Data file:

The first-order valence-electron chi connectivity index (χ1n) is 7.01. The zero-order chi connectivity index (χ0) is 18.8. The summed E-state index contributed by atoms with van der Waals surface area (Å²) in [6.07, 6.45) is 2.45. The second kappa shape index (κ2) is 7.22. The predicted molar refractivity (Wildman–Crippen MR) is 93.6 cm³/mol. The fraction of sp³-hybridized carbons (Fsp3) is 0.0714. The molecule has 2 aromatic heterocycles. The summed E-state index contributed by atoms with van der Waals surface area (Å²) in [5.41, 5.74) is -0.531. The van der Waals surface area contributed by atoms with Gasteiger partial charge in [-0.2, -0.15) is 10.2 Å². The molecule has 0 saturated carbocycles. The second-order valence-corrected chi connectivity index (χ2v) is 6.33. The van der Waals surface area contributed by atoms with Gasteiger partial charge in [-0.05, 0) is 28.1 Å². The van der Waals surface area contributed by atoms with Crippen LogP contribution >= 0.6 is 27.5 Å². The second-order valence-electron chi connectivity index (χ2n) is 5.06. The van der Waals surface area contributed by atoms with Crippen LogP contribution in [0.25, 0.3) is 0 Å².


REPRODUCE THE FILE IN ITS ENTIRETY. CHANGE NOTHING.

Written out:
The first-order valence-electron chi connectivity index (χ1n) is 7.01. The zero-order chi connectivity index (χ0) is 18.8. The summed E-state index contributed by atoms with van der Waals surface area (Å²) in [6.07, 6.45) is 2.45. The second kappa shape index (κ2) is 7.22. The predicted molar refractivity (Wildman–Crippen MR) is 93.6 cm³/mol. The fraction of sp³-hybridized carbons (Fsp3) is 0.0714. The molecule has 2 aromatic heterocycles. The summed E-state index contributed by atoms with van der Waals surface area (Å²) in [5.41, 5.74) is -0.531. The van der Waals surface area contributed by atoms with Gasteiger partial charge in [-0.2, -0.15) is 10.2 Å². The molecule has 0 saturated carbocycles. The second-order valence-corrected chi connectivity index (χ2v) is 6.33. The van der Waals surface area contributed by atoms with Gasteiger partial charge in [-0.05, 0) is 28.1 Å². The van der Waals surface area contributed by atoms with Crippen LogP contribution >= 0.6 is 27.5 Å². The second-order valence-electron chi connectivity index (χ2n) is 5.06. The van der Waals surface area contributed by atoms with Crippen LogP contribution in [0.25, 0.3) is 0 Å².